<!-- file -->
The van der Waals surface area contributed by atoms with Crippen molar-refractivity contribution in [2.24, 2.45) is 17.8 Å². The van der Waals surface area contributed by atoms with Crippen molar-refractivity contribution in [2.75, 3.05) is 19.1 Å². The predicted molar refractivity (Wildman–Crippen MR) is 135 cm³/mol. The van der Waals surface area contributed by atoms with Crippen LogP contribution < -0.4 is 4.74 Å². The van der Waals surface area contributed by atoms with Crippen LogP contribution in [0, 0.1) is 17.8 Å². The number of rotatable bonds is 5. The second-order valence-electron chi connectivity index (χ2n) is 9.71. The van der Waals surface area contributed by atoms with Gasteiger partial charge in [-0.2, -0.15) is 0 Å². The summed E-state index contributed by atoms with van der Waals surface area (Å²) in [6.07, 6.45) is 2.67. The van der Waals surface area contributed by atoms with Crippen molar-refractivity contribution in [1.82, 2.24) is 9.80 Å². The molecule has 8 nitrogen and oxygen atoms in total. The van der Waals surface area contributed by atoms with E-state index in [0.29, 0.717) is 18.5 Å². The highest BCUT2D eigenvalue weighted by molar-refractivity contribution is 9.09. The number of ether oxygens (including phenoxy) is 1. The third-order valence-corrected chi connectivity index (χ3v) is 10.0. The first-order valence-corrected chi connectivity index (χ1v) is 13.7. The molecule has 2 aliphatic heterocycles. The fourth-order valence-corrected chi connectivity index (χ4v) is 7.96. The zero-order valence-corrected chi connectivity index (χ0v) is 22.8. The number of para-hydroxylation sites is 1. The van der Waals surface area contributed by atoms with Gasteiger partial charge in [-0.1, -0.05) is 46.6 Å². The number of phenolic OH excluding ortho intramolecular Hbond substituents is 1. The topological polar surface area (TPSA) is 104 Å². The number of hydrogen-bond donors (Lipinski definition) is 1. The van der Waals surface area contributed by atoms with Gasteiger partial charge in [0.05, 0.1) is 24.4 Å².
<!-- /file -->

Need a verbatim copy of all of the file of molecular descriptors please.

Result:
The van der Waals surface area contributed by atoms with Crippen molar-refractivity contribution in [2.24, 2.45) is 17.8 Å². The van der Waals surface area contributed by atoms with Crippen molar-refractivity contribution in [2.75, 3.05) is 19.1 Å². The predicted molar refractivity (Wildman–Crippen MR) is 135 cm³/mol. The van der Waals surface area contributed by atoms with Crippen LogP contribution < -0.4 is 4.74 Å². The van der Waals surface area contributed by atoms with Crippen LogP contribution in [0, 0.1) is 17.8 Å². The number of rotatable bonds is 5. The second-order valence-electron chi connectivity index (χ2n) is 9.71. The van der Waals surface area contributed by atoms with Gasteiger partial charge in [-0.2, -0.15) is 0 Å². The summed E-state index contributed by atoms with van der Waals surface area (Å²) in [6.07, 6.45) is 2.67. The van der Waals surface area contributed by atoms with Crippen molar-refractivity contribution in [1.82, 2.24) is 9.80 Å². The molecule has 8 nitrogen and oxygen atoms in total. The van der Waals surface area contributed by atoms with E-state index in [0.29, 0.717) is 18.5 Å². The highest BCUT2D eigenvalue weighted by molar-refractivity contribution is 9.09. The number of ether oxygens (including phenoxy) is 1. The third-order valence-corrected chi connectivity index (χ3v) is 10.0. The first-order valence-corrected chi connectivity index (χ1v) is 13.7. The molecule has 2 aliphatic heterocycles. The fourth-order valence-corrected chi connectivity index (χ4v) is 7.96. The zero-order valence-corrected chi connectivity index (χ0v) is 22.8. The number of para-hydroxylation sites is 1. The van der Waals surface area contributed by atoms with Gasteiger partial charge in [-0.1, -0.05) is 46.6 Å². The number of phenolic OH excluding ortho intramolecular Hbond substituents is 1. The topological polar surface area (TPSA) is 104 Å². The number of hydrogen-bond donors (Lipinski definition) is 1. The van der Waals surface area contributed by atoms with Gasteiger partial charge in [0.05, 0.1) is 24.4 Å².